The new design concept for the Lutak Dock renovation project received unanimous support from the Port and Harbor Advisory Committee last week.

Turnagain Marine Construction president Jason Davis told the committee that his company, which is under contract with the Haines Borough to design and build the project, hopes to finalize a dock design by February, finish permitting by next September and complete construction by the fall of 2024.

A 35% plan — the first of three phases of design — will go before the planning commission as soon as the borough gets approval from the U.S. Maritime Administration (MARAD).

The harbor committee, at its Nov. 3 meeting, heard a presentation from Turnagain that was nearly identical to the company’s presentation at an Oct. 6 community town hall.

There was no public opposition at the committee meeting, but there has been pushback to Turnagain’s concept since it was announced over the summer.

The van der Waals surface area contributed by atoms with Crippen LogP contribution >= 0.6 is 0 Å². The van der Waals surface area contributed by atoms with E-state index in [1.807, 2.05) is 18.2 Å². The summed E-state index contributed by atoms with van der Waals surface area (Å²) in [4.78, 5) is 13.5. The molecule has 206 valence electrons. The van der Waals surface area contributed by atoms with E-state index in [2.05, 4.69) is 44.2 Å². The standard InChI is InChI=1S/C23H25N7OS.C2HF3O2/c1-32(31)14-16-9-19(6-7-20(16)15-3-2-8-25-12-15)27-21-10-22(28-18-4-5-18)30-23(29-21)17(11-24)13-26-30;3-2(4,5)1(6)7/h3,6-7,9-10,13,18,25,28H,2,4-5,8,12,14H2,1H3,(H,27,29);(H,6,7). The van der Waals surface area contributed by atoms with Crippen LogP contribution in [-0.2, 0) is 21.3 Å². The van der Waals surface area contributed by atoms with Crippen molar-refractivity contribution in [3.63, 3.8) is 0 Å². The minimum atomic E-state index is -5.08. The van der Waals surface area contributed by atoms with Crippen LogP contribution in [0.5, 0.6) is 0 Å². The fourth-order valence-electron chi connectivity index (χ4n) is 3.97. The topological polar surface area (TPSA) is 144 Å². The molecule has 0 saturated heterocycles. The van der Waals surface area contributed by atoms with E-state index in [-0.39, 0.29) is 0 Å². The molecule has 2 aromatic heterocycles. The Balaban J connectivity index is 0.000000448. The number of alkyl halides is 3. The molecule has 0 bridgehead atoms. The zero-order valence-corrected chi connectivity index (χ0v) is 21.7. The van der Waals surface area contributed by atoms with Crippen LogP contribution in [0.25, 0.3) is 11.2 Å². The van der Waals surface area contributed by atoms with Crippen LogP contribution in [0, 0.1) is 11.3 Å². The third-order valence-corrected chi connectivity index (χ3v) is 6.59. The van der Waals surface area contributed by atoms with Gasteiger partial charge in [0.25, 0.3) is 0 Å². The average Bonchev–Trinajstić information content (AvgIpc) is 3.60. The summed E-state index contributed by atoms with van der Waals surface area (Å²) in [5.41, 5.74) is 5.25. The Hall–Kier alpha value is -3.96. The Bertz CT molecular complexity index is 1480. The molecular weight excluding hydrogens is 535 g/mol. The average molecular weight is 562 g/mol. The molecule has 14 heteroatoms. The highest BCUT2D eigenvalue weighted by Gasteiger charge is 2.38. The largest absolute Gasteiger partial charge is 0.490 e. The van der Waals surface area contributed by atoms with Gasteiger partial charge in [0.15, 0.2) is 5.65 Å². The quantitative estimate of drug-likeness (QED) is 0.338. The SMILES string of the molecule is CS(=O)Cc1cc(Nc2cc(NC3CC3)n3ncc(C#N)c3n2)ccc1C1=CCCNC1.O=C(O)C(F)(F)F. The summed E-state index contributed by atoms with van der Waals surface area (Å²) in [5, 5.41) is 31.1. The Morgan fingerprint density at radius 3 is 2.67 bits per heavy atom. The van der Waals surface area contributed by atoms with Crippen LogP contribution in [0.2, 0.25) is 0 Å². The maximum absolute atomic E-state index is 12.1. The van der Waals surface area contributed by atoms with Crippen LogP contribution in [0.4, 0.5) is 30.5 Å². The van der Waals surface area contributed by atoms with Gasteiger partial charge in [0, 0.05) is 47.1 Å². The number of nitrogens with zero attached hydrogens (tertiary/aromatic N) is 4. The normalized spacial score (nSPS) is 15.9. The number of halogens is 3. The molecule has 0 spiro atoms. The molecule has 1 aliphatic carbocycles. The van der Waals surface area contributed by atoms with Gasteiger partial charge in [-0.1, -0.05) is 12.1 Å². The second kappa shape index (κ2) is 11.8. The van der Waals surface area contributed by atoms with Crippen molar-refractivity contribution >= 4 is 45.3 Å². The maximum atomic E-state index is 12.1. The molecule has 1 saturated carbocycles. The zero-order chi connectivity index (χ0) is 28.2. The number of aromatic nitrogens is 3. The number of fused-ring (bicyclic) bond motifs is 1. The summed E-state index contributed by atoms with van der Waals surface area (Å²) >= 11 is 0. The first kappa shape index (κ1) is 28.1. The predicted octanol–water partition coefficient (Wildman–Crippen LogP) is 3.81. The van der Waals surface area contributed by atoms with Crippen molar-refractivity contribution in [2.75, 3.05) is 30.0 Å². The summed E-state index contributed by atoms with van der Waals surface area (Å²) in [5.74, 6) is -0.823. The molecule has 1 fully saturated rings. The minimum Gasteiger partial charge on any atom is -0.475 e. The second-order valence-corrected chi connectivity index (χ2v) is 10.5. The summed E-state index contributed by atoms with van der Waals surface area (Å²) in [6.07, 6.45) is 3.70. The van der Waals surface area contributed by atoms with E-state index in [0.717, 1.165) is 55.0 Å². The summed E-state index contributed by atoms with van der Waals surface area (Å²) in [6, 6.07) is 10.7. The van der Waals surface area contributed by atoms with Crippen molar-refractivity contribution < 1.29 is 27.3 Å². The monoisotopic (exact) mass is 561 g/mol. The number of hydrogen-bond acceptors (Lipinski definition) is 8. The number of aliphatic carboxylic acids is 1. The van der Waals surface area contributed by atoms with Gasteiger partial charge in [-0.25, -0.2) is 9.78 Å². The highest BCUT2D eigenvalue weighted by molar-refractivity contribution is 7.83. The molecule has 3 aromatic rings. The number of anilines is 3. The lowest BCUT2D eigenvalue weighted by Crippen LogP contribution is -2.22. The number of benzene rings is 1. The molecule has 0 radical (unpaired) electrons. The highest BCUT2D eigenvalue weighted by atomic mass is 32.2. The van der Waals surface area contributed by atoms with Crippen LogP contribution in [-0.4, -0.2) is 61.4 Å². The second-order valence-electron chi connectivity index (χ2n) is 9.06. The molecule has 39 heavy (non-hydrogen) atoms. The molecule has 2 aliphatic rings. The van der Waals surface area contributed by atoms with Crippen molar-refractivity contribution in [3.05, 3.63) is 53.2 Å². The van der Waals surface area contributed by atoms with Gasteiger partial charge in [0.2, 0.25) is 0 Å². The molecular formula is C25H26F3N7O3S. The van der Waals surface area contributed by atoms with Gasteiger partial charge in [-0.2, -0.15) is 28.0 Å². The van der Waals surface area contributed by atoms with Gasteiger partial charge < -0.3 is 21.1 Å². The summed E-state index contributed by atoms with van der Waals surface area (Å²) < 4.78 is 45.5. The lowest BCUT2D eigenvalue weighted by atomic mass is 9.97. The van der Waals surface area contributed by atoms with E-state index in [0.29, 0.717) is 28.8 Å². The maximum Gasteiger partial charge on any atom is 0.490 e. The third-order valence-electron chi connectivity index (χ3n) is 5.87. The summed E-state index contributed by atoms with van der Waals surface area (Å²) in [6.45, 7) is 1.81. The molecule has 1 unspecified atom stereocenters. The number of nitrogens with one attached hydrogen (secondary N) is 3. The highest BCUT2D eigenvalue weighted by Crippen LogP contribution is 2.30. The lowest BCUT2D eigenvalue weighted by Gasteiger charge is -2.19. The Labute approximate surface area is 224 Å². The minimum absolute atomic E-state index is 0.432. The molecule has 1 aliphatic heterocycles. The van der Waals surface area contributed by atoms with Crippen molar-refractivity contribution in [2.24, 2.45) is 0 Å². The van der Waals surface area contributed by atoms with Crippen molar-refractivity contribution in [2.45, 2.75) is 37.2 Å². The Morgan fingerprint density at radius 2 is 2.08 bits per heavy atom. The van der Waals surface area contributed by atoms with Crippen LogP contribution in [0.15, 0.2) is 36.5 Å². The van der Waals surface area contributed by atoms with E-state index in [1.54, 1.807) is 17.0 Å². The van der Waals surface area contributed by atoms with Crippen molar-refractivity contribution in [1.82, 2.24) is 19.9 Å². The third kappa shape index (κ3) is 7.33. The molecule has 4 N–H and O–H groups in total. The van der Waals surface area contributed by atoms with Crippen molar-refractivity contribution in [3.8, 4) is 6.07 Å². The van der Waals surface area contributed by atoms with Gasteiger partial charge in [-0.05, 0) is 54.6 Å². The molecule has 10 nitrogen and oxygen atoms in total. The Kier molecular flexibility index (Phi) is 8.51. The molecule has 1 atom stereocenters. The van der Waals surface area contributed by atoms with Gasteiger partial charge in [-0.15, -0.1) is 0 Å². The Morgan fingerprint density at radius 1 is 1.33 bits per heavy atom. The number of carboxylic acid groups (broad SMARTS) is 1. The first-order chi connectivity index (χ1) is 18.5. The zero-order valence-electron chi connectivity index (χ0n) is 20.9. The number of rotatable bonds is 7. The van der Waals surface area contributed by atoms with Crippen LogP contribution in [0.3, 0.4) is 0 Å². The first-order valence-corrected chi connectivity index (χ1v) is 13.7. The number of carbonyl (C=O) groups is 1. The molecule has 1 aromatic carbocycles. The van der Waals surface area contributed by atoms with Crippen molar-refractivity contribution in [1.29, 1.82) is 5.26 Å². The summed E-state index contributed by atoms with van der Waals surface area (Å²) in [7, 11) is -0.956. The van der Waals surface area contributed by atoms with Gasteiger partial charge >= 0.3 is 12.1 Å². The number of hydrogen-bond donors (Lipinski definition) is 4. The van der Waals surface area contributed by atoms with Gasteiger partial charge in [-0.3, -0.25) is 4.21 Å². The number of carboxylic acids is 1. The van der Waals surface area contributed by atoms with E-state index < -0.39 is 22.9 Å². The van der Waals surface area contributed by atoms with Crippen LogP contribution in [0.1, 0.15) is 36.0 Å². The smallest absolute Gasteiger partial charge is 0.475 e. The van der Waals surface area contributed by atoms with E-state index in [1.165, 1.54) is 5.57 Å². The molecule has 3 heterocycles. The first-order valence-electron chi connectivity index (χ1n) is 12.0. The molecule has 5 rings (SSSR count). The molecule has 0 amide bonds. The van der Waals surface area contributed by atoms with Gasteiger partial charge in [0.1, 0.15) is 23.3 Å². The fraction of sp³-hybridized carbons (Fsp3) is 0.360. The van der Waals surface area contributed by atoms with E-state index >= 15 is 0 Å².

Turnagain’s idea is to encapsulate the current dock, which was for the most part decommissioned in 2020 due to safety concerns, and retain hundreds of feet of deep-water access. It has raised concerns among environmental groups and some residents about the potential for mining companies, in the Yukon Territory or at a Palmer Project mine, to truck ore through Haines and ship it across the wide bulkhead dock.

While borough officials and contractors have said the proposed dock concept, which does not include a specialized ore loader, would not be ideal for large mineral exports, it could serve a containerized bulk handling system that Yukon industry representatives have said they could use.

Before seeing Turnagain’s proposal, borough officials had selected a plan to demolish the existing structure, fill the shoreline with riprap and build a narrow access trestle as a point of redundancy for Alaska Marine Lines’ roll-on/roll-off ramp.

Lutak Dock was built by the U.S. Army Corps of Engineers 70 years ago and is at risk of failure, according to PND Engineers. In a 2014 structural assessment, engineers determined the facility was past its credible service life and operating on “borrowed time.”

The borough in 2021 secured a $20 million federal grant to replace the dock. The federal government approved the original concept but has yet to sign off on the change of scope that includes Turnagain’s proposal.

The assembly unanimously approved the Turnagain concept earlier this fall.